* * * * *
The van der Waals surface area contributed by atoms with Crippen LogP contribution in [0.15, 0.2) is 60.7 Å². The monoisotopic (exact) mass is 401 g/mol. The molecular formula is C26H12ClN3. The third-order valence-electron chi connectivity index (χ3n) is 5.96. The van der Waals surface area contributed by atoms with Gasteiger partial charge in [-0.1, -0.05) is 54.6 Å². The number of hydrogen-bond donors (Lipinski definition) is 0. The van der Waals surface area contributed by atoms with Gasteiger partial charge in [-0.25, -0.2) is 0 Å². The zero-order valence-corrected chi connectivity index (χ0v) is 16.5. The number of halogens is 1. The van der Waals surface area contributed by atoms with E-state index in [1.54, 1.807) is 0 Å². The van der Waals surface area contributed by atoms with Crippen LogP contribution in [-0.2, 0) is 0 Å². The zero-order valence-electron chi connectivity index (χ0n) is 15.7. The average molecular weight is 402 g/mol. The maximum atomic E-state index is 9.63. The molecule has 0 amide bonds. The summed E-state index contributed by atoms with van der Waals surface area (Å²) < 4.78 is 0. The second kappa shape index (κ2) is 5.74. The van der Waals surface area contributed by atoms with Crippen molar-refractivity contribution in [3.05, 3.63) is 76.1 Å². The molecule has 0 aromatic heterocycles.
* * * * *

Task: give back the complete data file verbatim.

The van der Waals surface area contributed by atoms with Crippen LogP contribution in [0.15, 0.2) is 60.7 Å². The monoisotopic (exact) mass is 401 g/mol. The molecular formula is C26H12ClN3. The third-order valence-electron chi connectivity index (χ3n) is 5.96. The van der Waals surface area contributed by atoms with Gasteiger partial charge in [-0.1, -0.05) is 54.6 Å². The number of hydrogen-bond donors (Lipinski definition) is 0. The van der Waals surface area contributed by atoms with Gasteiger partial charge in [-0.25, -0.2) is 0 Å². The zero-order valence-corrected chi connectivity index (χ0v) is 16.5. The number of halogens is 1. The van der Waals surface area contributed by atoms with E-state index in [1.54, 1.807) is 0 Å². The van der Waals surface area contributed by atoms with Crippen LogP contribution in [-0.2, 0) is 0 Å². The zero-order valence-electron chi connectivity index (χ0n) is 15.7. The average molecular weight is 402 g/mol. The maximum atomic E-state index is 9.63. The molecule has 0 amide bonds. The summed E-state index contributed by atoms with van der Waals surface area (Å²) < 4.78 is 0. The second kappa shape index (κ2) is 5.74. The van der Waals surface area contributed by atoms with Crippen molar-refractivity contribution in [3.05, 3.63) is 76.1 Å². The molecule has 0 aromatic heterocycles.